Prague, April 1 (RFE/RL) - A ceasefire in Bosnia promised by Russia President Boris Yeltsin is greeted by Western commentators with near unanimous skepticism.
Lee Hockstadter writes from Moscow today in The Washington Post: "Yeltsin ordered a unilateral cease-fire (yesterday) in the shell-shattered southern region of Chechnya and a phased withdrawal of some Russian forces as part of what he cast as a milestone peace plan to end the 15-month-old conflict. In a sharp departure from recent Russian policy, Yeltsin declared on national television that Moscow is prepared for mediated talks with Chechen leader Dzhokhar Dudayev.... The war, deeply unpopular throughout Russia, dominates the television news night after night with its ghastly images of charred bodies, smashed homes and weeping refugees."
The London Times says today in an editorial: "President Yeltsin's new strategy for settling the conflict in Chechnya, unveiled yesterday, may well go the sad way of previous failed initiatives. This brutal 27-month conflict... will not easily be halted.... But with the thawing of Russia's winter snows, Mr. Yeltsin appears to be recovering some of his old energy.... The Chechnya plan is politically astute.... If the plan succeeds, he can claim authorship. If it fails, his opponents will be able to blame him alone no longer. This time, they too will have been involved."
In an analysis published today in the United States by newspapers of the Cox newspapers group, Marcia Kunstel and Joseph Albright write: "Yeltsin's nationwide television address... represented his most flexible approach yet to the Chechen conflict.... In promising to restart talks that broke down last December, (he) suggested Dudayev could play a role in subsequent Chechen elections.... Yeltsin also tried to spread the responsibility for achieving a peaceful settlement, announcing creation of a new commission with members from the executive branch and both chambers of parliament to tackle the job."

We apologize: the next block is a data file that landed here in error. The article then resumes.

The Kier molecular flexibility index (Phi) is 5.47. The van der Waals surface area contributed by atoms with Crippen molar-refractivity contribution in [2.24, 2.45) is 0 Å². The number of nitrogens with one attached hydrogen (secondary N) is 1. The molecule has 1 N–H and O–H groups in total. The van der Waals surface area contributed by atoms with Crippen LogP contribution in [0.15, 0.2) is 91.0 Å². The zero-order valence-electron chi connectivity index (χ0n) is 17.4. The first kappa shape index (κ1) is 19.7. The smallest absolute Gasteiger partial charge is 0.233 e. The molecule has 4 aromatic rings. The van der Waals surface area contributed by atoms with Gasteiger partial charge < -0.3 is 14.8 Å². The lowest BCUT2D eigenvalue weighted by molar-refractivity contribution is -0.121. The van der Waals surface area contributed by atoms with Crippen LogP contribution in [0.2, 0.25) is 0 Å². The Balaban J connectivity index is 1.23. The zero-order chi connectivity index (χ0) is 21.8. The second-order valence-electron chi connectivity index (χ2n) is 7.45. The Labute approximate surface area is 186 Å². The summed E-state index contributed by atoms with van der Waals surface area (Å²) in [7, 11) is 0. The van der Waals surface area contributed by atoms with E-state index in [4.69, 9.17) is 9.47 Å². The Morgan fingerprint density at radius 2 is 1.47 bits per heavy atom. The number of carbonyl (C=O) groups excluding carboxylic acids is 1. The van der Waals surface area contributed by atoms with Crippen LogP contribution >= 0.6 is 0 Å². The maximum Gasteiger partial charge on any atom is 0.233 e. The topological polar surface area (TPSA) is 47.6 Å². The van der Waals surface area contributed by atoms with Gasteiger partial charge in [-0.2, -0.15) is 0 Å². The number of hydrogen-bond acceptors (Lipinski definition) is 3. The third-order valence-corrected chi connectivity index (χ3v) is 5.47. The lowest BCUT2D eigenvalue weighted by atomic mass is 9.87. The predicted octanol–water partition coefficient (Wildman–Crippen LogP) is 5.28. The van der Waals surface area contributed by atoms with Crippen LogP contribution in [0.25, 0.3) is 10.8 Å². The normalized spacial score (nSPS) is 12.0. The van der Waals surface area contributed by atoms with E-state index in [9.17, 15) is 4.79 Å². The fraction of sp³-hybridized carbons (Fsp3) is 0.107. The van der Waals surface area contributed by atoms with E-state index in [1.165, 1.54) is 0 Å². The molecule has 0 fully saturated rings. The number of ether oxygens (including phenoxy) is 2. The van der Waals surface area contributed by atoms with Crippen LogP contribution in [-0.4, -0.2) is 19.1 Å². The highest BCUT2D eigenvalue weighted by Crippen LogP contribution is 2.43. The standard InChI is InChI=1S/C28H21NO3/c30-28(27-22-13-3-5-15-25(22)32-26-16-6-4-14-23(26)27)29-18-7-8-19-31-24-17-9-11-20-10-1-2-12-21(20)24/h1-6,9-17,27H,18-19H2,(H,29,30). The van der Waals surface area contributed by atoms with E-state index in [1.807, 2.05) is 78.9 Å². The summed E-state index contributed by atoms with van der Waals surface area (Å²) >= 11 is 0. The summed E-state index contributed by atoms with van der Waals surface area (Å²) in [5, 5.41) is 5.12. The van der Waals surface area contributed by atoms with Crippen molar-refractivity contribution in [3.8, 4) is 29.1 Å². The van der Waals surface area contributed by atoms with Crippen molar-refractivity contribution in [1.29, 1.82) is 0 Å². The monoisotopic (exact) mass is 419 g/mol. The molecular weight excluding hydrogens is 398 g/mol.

From Moscow, Helen Womack writes today in the British newspaper The Independent: "(Yeltsin) has admitted (that the Chechen war) is likely to make or break his chances of being reelected as Russian president in June.... It remains to be seen how effective his plan will be, given that Moscow's forces were bombing Chechen villages up to the last minute before Mr. Yeltsin spoke and in view of the fact that no consultations were held with General Dudayev, who still considers that he is at war with Russia."
In the U.S. newspaper Newsday today, Susan Sachs contends: " Yeltsin, who is facing an uphill fight to win a second term, needs to extricate himself from the war without being seen as relinquishing Russian territory. He has tried before to negotiate, but the talks always collapsed over Chechnya's political status. The conflict has been devastating, not only to Yeltsin's standing at home and internationally, but also to Russian self-esteem.... Remaining within the Russian political embrace is unlikely to hold much attraction for Dudayev. The dapper former Russian air force general, whose forces have frequently humiliated the Russian army, has said he will accept nothing less than full independence."